Balliol College’s 750th anniversary commemoration ball has been met with concern from JCR members.Issues surrounding ticket costs, white-tie hire, as well as the ball’s ‘opt-out system’ have all caused controversy.
At a JCR meeting last Sunday, Balliol student Will Tummon proposed a motion singling out the “extortionate” requirement for students to wear white-tie, as well as the potential stigma attached to anyone who chose to opt-out .He called for the JCR to endorse a change to the ‘opt-in’ system and to encourage its members to refuse to pay the ticket price of £150 until financial details were clear. He also pressed for the ticket price to be reduced by at least half for JCR members.
The original motion submitted by Tummon was not passed; however, an amended version, proposed by Sam Ellis and Omid Pakseresht, passed without opposition. The amended motion shared concerns about the ball possibly being too expensive for some students and resolved to work with the college’s Welfare and Housing Officers in exploring financial aid options, such as subsidising some tickets. It also pledged the JCR’s full support to the Ball Committee.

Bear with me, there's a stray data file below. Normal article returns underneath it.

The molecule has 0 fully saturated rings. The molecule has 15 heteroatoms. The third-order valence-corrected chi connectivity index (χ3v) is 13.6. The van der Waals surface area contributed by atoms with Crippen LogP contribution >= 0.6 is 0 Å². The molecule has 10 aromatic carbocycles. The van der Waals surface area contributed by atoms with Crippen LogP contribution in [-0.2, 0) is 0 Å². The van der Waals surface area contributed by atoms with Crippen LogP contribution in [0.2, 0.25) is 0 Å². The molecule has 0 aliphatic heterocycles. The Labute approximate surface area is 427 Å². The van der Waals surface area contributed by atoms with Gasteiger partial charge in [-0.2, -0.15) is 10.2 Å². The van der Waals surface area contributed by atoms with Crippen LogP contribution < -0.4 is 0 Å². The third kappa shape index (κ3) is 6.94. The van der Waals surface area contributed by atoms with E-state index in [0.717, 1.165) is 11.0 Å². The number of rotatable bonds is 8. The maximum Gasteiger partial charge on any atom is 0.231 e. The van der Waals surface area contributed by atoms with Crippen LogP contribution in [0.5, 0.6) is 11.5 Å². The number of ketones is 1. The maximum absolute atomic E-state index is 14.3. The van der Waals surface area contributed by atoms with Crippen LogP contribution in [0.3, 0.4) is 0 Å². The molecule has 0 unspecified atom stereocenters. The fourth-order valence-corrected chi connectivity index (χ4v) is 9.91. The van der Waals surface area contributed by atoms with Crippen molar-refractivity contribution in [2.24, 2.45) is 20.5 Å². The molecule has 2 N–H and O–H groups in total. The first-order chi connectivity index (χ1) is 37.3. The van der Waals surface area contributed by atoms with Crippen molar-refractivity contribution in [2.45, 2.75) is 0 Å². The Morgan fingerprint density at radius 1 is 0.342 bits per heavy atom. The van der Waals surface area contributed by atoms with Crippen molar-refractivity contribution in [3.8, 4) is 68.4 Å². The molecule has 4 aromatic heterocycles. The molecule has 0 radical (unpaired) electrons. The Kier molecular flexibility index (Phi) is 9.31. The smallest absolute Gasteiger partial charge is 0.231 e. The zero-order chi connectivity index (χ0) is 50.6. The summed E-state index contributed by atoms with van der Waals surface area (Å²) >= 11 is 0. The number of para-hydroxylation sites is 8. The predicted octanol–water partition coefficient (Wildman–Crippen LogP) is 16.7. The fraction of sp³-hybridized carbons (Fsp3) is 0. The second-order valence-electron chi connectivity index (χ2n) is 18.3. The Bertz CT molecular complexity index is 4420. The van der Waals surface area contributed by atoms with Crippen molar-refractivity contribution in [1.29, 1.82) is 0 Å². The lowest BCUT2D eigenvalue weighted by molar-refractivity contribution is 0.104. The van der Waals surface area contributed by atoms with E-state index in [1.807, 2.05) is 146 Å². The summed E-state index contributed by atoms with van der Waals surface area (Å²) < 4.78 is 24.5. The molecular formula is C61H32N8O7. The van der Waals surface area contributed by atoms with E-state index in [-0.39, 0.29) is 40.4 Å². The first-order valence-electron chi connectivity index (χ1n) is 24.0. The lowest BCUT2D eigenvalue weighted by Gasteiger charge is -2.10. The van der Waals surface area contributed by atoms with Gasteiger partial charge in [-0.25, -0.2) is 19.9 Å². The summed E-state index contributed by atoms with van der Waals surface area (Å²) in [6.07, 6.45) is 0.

Tummon told Cherwell, “The amendment has made some progress in that it should help advertise the existing welfare provisions available to JCR members who might like to attend the ball but can’t for financial reasons.’
However, he continued, “Perhaps the college might consider chipping in rather more for its own birthday party, since it sits upon an endowment of about £64m, and a large proportion of its students are sitting upon a growing pile of debt. Such an act of fairness might best demonstrate the progress our wonderful institution has made, rather than galvanize the idea of Oxford as exclusive.”
Sam Ellis commented, “The original motion gave the JCR a great opportunity to discuss the price of commemoration balls. The main point to address was that members of the JCR might be priced out of the ball.
”Tessa McGuire, President of Balliol Ball, said that the ticket price of £150 was “justified by virtue of the unlimited food, beverages and first class entertainment that will be provided.” One Balliolite disagreed, commenting, “I think £150 is pretty high, especially given that it’s for Balliol’s 750th anniversary.”